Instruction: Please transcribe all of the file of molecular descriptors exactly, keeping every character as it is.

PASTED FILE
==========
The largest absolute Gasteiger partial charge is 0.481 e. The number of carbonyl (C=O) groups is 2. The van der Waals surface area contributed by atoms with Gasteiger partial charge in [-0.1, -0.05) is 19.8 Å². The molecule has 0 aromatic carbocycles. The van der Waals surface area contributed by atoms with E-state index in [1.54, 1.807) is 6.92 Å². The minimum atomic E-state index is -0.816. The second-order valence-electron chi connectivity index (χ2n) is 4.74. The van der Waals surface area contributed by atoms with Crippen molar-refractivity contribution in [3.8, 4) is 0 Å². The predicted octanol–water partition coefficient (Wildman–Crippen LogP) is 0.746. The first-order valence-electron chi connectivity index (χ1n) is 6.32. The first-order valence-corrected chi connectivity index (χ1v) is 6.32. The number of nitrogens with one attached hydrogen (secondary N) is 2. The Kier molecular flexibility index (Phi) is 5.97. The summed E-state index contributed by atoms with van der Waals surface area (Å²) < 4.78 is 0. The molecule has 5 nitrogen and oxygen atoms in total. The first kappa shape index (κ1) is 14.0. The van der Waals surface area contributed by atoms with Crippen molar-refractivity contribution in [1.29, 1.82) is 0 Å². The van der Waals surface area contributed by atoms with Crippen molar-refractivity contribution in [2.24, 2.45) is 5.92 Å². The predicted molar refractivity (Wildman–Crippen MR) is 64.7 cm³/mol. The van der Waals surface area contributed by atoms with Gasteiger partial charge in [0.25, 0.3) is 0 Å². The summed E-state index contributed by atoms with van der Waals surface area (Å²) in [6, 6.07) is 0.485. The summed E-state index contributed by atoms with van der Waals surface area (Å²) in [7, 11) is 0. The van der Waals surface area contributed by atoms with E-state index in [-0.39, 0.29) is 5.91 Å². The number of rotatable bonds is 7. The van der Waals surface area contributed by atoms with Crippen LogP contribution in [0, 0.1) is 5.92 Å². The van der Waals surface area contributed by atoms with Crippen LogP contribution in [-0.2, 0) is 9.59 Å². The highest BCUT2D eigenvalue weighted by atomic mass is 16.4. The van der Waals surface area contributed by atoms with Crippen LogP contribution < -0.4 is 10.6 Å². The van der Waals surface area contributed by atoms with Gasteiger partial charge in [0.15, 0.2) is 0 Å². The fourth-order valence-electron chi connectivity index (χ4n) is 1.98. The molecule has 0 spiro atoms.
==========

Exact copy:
The largest absolute Gasteiger partial charge is 0.481 e. The number of carbonyl (C=O) groups is 2. The van der Waals surface area contributed by atoms with Gasteiger partial charge in [-0.1, -0.05) is 19.8 Å². The molecule has 0 aromatic carbocycles. The van der Waals surface area contributed by atoms with E-state index in [1.54, 1.807) is 6.92 Å². The minimum atomic E-state index is -0.816. The second-order valence-electron chi connectivity index (χ2n) is 4.74. The van der Waals surface area contributed by atoms with Crippen molar-refractivity contribution in [3.8, 4) is 0 Å². The predicted octanol–water partition coefficient (Wildman–Crippen LogP) is 0.746. The first-order valence-electron chi connectivity index (χ1n) is 6.32. The first-order valence-corrected chi connectivity index (χ1v) is 6.32. The number of nitrogens with one attached hydrogen (secondary N) is 2. The Kier molecular flexibility index (Phi) is 5.97. The summed E-state index contributed by atoms with van der Waals surface area (Å²) < 4.78 is 0. The molecule has 5 nitrogen and oxygen atoms in total. The first kappa shape index (κ1) is 14.0. The van der Waals surface area contributed by atoms with Crippen molar-refractivity contribution in [1.29, 1.82) is 0 Å². The van der Waals surface area contributed by atoms with Crippen molar-refractivity contribution in [2.24, 2.45) is 5.92 Å². The predicted molar refractivity (Wildman–Crippen MR) is 64.7 cm³/mol. The van der Waals surface area contributed by atoms with Gasteiger partial charge in [0.25, 0.3) is 0 Å². The summed E-state index contributed by atoms with van der Waals surface area (Å²) in [6, 6.07) is 0.485. The summed E-state index contributed by atoms with van der Waals surface area (Å²) in [7, 11) is 0. The van der Waals surface area contributed by atoms with E-state index in [-0.39, 0.29) is 5.91 Å². The number of rotatable bonds is 7. The van der Waals surface area contributed by atoms with Crippen LogP contribution in [0, 0.1) is 5.92 Å². The van der Waals surface area contributed by atoms with Crippen LogP contribution in [-0.2, 0) is 9.59 Å². The highest BCUT2D eigenvalue weighted by atomic mass is 16.4. The van der Waals surface area contributed by atoms with Crippen LogP contribution < -0.4 is 10.6 Å². The van der Waals surface area contributed by atoms with Gasteiger partial charge in [0.15, 0.2) is 0 Å². The fourth-order valence-electron chi connectivity index (χ4n) is 1.98. The molecule has 0 spiro atoms.